Capitalism, Corruption and Conscience: An Inspector Calls

Advanced through the readings of John McRae on Missoulit.

An Inspector Calls by J.B Priestley is a foundational text of the UK GCSE curriculum. Set in the autumn of 1912 but written and staged in 1945, this play explores capitalism, corruption and conscience at its darkest hour through the suicide of Eva Smith.

The success of the Birling family is materialistic and hollow, and their moral responsibility is null. The events of the play take place after a celebratory family dinner held for the engagement of Shelia Birling to Gerald Croft which forms a prosperous new business partnership for Mr Birling through the joining of the Birlings and the Crofts. The dining room of the Birling’s ‘fairly large suburban house’ becomes the epicenter of the play’s events. The unplanned visit of an ‘Inspector Goole’ is the catalyst for social and moral change within the play as he undermines the authority and status of the Birling family through his visit. He works merticulously to interrogate each family member to reveal their responsibility in the death of Eva Smith and Priestley ‘turns the lights on the audience’ as he delivers the moral teaching that ‘we should all be responsible for each other’. 

The play is set in 1912 Edwardian Britain but written and performed in 1945. This is significant because 1912 was the height of the industrial revolution. Whilst times had changed significantly, Priestley wanted to warn the 1945 audience about the deadly consequences of capitalist society where people are self-centred, arrogant and not accountable for the actions they perform to climb the economic ladder. After the end of World War Two in 1945, there was a great desire for social change as women held a more valued place in society due to their war efforts. Social and political boundaries began to deconstruct with the victory of a new labour government and the public were keen for change. Through the play An Inspector Calls, Priestley encouraged his audience to make the most of the opportunity for equality that the war had presented and highlight the social change that had already taken place since 1912.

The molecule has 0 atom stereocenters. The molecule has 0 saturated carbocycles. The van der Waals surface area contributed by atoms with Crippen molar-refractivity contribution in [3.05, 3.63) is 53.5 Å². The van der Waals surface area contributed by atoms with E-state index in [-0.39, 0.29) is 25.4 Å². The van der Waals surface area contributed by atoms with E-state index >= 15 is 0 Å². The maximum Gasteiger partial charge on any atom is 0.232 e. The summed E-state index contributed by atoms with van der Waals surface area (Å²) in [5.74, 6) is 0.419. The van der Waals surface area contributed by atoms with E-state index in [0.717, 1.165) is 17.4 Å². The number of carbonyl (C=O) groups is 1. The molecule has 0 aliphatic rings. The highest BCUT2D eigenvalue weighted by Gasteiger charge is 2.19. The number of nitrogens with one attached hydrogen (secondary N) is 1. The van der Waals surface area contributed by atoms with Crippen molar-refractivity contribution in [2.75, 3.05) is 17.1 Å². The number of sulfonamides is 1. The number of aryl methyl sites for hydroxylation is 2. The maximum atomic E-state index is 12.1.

Priestley was a labour voter and he didn’t approve of Churchill’s conservative government. He supported the new labour government of 1945 as it brought about social change and equality which he strived for. Priestley encourages the audience to look back in time and sympathise with the victims of the play rather than the characters on stage. Throughout the play, the audience delves past the physical characters and into the liminal space of a voiceless character who lies between the folds of a 1912 society. 

Inspector Goole is a ‘probing voice of conscience’. The play doesn’t only question the conscience of the Birling family,  but the social conscience of society.  

The importance of stage directions within the first scene is not to be overlooked. The power dynamic between Mr and Mrs Birling is outlined from the beginning as Mrs Birling is described as Mr Birling’s ‘social superior’ due to her family’s ‘old money’. From the very first page of the play, Priestley challenges the gender stereotypes of 1912 by informing the audience that Mr Birling is socially inferior to Mrs Birling despite her position as a woman. Wealth is a key theme of the play and despite Mr Birling being socially inferior to his wife due to his ‘new money’, his portentous attitude and gender give him more authority and respect in society than Mrs Birling.